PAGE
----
The Do’s & Don’ts When Talking About Real Estate and Divorce


No matter how you slice it, there’s nothing easy about divorce. And it’s very common that one of the biggest obstacles that need to be dealt with early on in the process is real estate. More often than not, “who gets to keep the house?” is at the top of the list when it comes to divorce FAQs…and here are some do’s and don’ts to keep in mind.



  1. Be honest with yourself regarding your circumstances. The first step in the process is determining the amicability between both parties, and analyzing whether or not you’re on the same page. If the interests between the two are aligned, then there’s no need to worry about hiring two separate attorneys for representation regarding the sale of the property. However, if it’s going to be contentious, obtaining separate legal teams is something to consider. Keep in mind, when you’re selling property, it is more difficult with two attorneys, but there are times when it can’t be avoided.
  2. Understand the goal. You might not be in agreement, but at the end of the day, you’re really just trying to get the property sold in order to move on. It’s fine if one party wants to stay and can afford to buy the other party out of it, but it’s certainly a common occurrence for married couples to sell the marital home and split the money to move on with separate properties.
  3. Have the uncomfortable talks. The best-case scenarios are when couples have talks about a shared property early on in a relationship, and not at the end during a divorce when things are most difficult. Sometimes the couple is not legally married, which can make for challenging situations, so it’s recommended that unmarried couples have a side agreement related to the property in order to make things as uncomplicated as possible. It’s crucial to have all those really uncomfortable conversations early on laid out crystal clear so that if the relationship goes south, you already have a plan of action. Are you going to allow someone to live there and pay you rent? Are you going to force the sale, because you can’t agree to that? Who’s going to cover the maintenance cost? Who’s going to cover the mortgage? Who’s going to cover the insurance to handle all those things? When you’re happy and you’re excited and you’re in love, it’s a lot easier to make those decisions than when you are not.
  4. Trust your gut. It’s of utmost importance to have a great team made up of your real estate agent/broker and your attorney, and part of that comes with listening to your own instincts and understanding there’s no formula for how many real estate agents or attorneys you have to meet before settling on one. If you meet someone and don’t feel a good vibe, then it’s important to go and talk to some other people. But if the first agent or attorney is someone that feels good to you, go ahead and get started.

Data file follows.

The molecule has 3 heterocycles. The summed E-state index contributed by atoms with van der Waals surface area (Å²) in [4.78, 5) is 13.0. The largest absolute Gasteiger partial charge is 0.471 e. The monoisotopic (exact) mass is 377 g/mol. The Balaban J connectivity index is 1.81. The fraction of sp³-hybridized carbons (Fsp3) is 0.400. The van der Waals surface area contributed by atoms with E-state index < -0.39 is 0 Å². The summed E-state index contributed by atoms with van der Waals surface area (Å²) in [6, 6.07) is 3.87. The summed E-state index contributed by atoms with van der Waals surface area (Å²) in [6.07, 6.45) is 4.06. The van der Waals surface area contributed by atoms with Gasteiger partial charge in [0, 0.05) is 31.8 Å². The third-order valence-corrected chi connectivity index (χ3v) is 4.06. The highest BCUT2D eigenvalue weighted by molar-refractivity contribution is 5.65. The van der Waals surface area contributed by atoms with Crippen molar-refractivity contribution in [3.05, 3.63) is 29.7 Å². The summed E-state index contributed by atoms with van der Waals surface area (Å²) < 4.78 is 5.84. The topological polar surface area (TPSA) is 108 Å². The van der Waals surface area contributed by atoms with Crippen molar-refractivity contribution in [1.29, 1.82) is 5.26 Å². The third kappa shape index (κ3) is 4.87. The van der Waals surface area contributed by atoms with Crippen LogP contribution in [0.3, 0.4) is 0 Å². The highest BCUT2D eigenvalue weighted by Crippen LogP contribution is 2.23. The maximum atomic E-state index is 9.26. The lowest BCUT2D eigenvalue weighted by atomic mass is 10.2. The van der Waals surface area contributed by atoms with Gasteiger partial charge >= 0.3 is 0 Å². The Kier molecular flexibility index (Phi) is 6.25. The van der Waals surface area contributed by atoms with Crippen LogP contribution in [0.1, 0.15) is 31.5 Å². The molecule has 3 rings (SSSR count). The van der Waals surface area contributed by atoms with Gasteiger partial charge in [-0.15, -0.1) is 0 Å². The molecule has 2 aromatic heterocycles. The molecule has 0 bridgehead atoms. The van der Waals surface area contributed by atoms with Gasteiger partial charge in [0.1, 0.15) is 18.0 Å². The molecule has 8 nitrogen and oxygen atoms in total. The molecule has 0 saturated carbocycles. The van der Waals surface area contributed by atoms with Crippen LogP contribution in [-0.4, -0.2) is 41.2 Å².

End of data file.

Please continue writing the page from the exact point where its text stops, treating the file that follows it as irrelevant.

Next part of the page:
1. Create a conflict of interest.  Usually, the parties will approach a real estate attorney and explain they’re getting divorced. But if things become so contentious during the process that the parties decide they want separate real estate representation, don’t be surprised if the first attorney recuses themselves from the deal. 
  2. Be Naive. Nobody steps into a relationship anticipating the end, which is what makes buying a home together tricky. If you bought or are planning to buy a property with a significant other that you aren’t married to, be sure to work out the terms you’d both agree on if things don’t work out later down the line. The truth is, no one can ever really predict what any relationship is going to look like a few years later. 
  3. Overlook the type of lease you’re buying into. When you’re purchasing a property together, depending on what kind of property it is, it may not be actual ownership. For example, if you’re located in New York City and purchase an apartment in a co-op, what you’re really buying are shares in that corporation. Along with that purchase comes stock and lease to represent your ownership of those shares. However, when you’re buying a traditional home or a condominium, you’re getting an actual deed to the property. Complexities can arise if both partners aren’t putting in the exact same amount of money, which is why it’s so important to know the ins and outs of the type of property and associated lease, as there are different ways one can take ownership. This is especially important when one person is bringing more money to the table.
  4. Believe when they say they’ll “put your name on the lease later.” Make sure your name is on any property you may want or need the rights to later. It’s not uncommon for one partner to suggest that if the other isn’t putting in money, the deed should just be in the “buyer’s” name, and the other partner’s name can be added in the future. Aside from the fact that you want to make sure you have a claim on the property, there can also be financial costs associated with a change at a later date. You may have to hire a real estate attorney and alter tax documents and likely mortgage documents that go along with the property. 

The bottom line is that if you want to have any right to the property at hand, you both need to be named on the deed or the stock and lease. When both of your names are on it, no one can do anything without the other’s approval, even if one party only owns 1%, which happens more often than you might realize. 

At the end of the day, your home is your home, and it’s a difficult decision whether to stay or sell, especially in the midst of an emotional situation like divorce. But if you must move forward and sell, knowing these tips can facilitate a smoother process on both sides.

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